It has become an emerging challenge to produce on-demand free-form fabrication of soft materials that have complex shapes with precise dimensions and desired performance in specific environments. To combat this challenge, a team from the U.S. Department of Energy’s Oak Ridge National Laboratory developed a new technique for 3D printing feedstock that could enable a profitable use of lignin, the material left over from processing biomass.
Lignin is the material that gives plants their rigidity but also makes biomass resistant to being broken down into useful products.
Lignin as a material is often difficult to work with, because it chars easily, and can only be heated to a certain temperature for softening and extrusion from a 3D-printed nozzle, where prolonged exposure to heat substantially increases its viscosity. However, the researchers found a way to overcome these hurdles by combining lignin with nylon. This composite mixture’s room temperature stiffness increased while its melt viscosity decreased. The new lignin-nylon material also features a tensile strength that is similar to nylon alone, except with lower viscosity than conventional ABS or high impact polystyrene.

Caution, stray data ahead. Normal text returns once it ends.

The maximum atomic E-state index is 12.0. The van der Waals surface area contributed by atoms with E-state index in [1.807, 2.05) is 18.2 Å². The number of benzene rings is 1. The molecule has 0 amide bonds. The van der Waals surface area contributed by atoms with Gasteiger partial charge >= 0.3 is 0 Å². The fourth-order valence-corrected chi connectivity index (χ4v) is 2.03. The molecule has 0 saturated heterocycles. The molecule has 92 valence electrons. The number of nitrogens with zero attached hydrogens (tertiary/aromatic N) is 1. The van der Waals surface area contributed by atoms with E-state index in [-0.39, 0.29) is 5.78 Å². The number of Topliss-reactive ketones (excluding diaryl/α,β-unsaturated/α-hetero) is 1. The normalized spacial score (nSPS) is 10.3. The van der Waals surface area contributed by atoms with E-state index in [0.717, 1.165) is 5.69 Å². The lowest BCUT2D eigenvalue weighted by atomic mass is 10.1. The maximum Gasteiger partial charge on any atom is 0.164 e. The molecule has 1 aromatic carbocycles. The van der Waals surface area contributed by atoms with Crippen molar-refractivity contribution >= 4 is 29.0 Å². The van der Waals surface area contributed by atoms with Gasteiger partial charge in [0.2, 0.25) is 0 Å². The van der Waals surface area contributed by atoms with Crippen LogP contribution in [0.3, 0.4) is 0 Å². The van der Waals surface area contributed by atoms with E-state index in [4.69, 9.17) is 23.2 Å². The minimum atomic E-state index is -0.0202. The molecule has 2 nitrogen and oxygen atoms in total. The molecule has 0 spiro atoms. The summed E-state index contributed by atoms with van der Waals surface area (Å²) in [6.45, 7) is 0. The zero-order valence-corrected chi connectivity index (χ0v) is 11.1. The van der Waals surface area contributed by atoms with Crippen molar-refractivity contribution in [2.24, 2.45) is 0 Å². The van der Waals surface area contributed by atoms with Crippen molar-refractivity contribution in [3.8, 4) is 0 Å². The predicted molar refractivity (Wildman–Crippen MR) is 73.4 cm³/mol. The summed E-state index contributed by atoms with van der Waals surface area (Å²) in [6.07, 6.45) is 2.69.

The researchers also conducted neutron scattering at the High Flux Isotope Reactor and used advanced microscopy at the DOE’s Office of User Facilities Center for Nanophase Materials Science at ORNL. According to Naskar, the lignin-nylon based material had a lubrication or plasticizing effect on the composite.
The researchers next created a mixture that is 40 to 50 percent of lignin by weight, a substantially higher percentage than what was previously used. The scientists then added four to 16 percent carbon fiber into the mixture to create a composite that will easily heat up and flow faster for quicker printing, resulting in a stronger product.
The study was published in Science Advances.